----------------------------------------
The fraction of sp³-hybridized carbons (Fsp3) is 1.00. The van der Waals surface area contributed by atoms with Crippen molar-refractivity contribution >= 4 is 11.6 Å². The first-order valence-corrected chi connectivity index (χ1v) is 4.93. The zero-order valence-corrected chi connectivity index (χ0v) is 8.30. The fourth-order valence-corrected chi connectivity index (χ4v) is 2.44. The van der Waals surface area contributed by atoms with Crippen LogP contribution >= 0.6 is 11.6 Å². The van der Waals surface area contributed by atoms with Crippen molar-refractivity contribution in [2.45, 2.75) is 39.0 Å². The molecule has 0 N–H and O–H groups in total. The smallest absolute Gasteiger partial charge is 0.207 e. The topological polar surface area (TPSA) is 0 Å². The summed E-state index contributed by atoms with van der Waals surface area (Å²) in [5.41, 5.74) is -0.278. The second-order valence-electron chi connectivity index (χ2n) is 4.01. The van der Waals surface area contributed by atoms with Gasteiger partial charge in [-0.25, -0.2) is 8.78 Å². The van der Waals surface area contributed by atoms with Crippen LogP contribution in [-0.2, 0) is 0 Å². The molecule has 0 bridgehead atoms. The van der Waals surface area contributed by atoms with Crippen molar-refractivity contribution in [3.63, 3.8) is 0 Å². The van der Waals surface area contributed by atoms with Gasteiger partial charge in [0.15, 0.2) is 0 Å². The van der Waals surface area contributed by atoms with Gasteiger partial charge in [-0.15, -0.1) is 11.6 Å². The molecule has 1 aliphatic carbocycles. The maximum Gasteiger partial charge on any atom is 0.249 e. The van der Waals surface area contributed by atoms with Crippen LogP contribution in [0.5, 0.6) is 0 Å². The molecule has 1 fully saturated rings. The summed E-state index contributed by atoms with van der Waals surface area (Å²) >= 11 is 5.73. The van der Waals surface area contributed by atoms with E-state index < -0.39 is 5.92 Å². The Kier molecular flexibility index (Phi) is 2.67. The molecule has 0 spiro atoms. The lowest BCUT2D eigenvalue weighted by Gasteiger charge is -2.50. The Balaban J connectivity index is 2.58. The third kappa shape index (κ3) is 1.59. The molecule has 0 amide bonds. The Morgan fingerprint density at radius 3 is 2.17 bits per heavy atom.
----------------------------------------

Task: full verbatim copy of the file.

The fraction of sp³-hybridized carbons (Fsp3) is 1.00. The van der Waals surface area contributed by atoms with Crippen molar-refractivity contribution >= 4 is 11.6 Å². The first-order valence-corrected chi connectivity index (χ1v) is 4.93. The zero-order valence-corrected chi connectivity index (χ0v) is 8.30. The fourth-order valence-corrected chi connectivity index (χ4v) is 2.44. The van der Waals surface area contributed by atoms with Crippen LogP contribution >= 0.6 is 11.6 Å². The van der Waals surface area contributed by atoms with Crippen molar-refractivity contribution in [2.45, 2.75) is 39.0 Å². The molecule has 0 N–H and O–H groups in total. The smallest absolute Gasteiger partial charge is 0.207 e. The topological polar surface area (TPSA) is 0 Å². The summed E-state index contributed by atoms with van der Waals surface area (Å²) in [5.41, 5.74) is -0.278. The second-order valence-electron chi connectivity index (χ2n) is 4.01. The van der Waals surface area contributed by atoms with Gasteiger partial charge in [-0.25, -0.2) is 8.78 Å². The van der Waals surface area contributed by atoms with Crippen LogP contribution in [-0.2, 0) is 0 Å². The molecule has 0 bridgehead atoms. The van der Waals surface area contributed by atoms with Crippen molar-refractivity contribution in [3.63, 3.8) is 0 Å². The van der Waals surface area contributed by atoms with Gasteiger partial charge in [0.15, 0.2) is 0 Å². The van der Waals surface area contributed by atoms with Gasteiger partial charge in [-0.15, -0.1) is 11.6 Å². The molecule has 1 aliphatic carbocycles. The maximum Gasteiger partial charge on any atom is 0.249 e. The van der Waals surface area contributed by atoms with Crippen LogP contribution in [0.5, 0.6) is 0 Å². The molecule has 1 fully saturated rings. The summed E-state index contributed by atoms with van der Waals surface area (Å²) >= 11 is 5.73. The van der Waals surface area contributed by atoms with E-state index < -0.39 is 5.92 Å². The Kier molecular flexibility index (Phi) is 2.67. The molecule has 0 spiro atoms. The lowest BCUT2D eigenvalue weighted by Gasteiger charge is -2.50. The Balaban J connectivity index is 2.58. The third kappa shape index (κ3) is 1.59. The molecule has 0 amide bonds. The Morgan fingerprint density at radius 3 is 2.17 bits per heavy atom.